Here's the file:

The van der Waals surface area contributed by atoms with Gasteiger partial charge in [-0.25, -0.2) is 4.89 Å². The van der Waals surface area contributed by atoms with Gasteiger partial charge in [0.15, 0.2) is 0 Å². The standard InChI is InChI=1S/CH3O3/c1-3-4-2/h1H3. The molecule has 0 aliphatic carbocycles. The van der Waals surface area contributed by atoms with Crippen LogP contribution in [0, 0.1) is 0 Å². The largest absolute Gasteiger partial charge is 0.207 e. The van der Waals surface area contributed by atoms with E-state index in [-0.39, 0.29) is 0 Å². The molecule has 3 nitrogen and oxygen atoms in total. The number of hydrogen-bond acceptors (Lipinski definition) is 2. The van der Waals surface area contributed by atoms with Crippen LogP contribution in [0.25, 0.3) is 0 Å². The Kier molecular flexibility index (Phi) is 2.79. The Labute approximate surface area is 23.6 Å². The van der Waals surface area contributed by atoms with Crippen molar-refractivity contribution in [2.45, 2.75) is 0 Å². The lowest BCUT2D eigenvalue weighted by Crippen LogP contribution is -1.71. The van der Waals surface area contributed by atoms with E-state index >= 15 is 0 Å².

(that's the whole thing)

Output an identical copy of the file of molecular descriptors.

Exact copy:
The van der Waals surface area contributed by atoms with Gasteiger partial charge in [-0.25, -0.2) is 4.89 Å². The van der Waals surface area contributed by atoms with Gasteiger partial charge in [0.15, 0.2) is 0 Å². The standard InChI is InChI=1S/CH3O3/c1-3-4-2/h1H3. The molecule has 0 aliphatic carbocycles. The van der Waals surface area contributed by atoms with Crippen LogP contribution in [0, 0.1) is 0 Å². The largest absolute Gasteiger partial charge is 0.207 e. The van der Waals surface area contributed by atoms with E-state index in [-0.39, 0.29) is 0 Å². The molecule has 3 nitrogen and oxygen atoms in total. The number of hydrogen-bond acceptors (Lipinski definition) is 2. The van der Waals surface area contributed by atoms with Crippen LogP contribution in [0.25, 0.3) is 0 Å². The Kier molecular flexibility index (Phi) is 2.79. The Labute approximate surface area is 23.6 Å². The van der Waals surface area contributed by atoms with Crippen molar-refractivity contribution in [2.45, 2.75) is 0 Å². The lowest BCUT2D eigenvalue weighted by Crippen LogP contribution is -1.71. The van der Waals surface area contributed by atoms with E-state index >= 15 is 0 Å².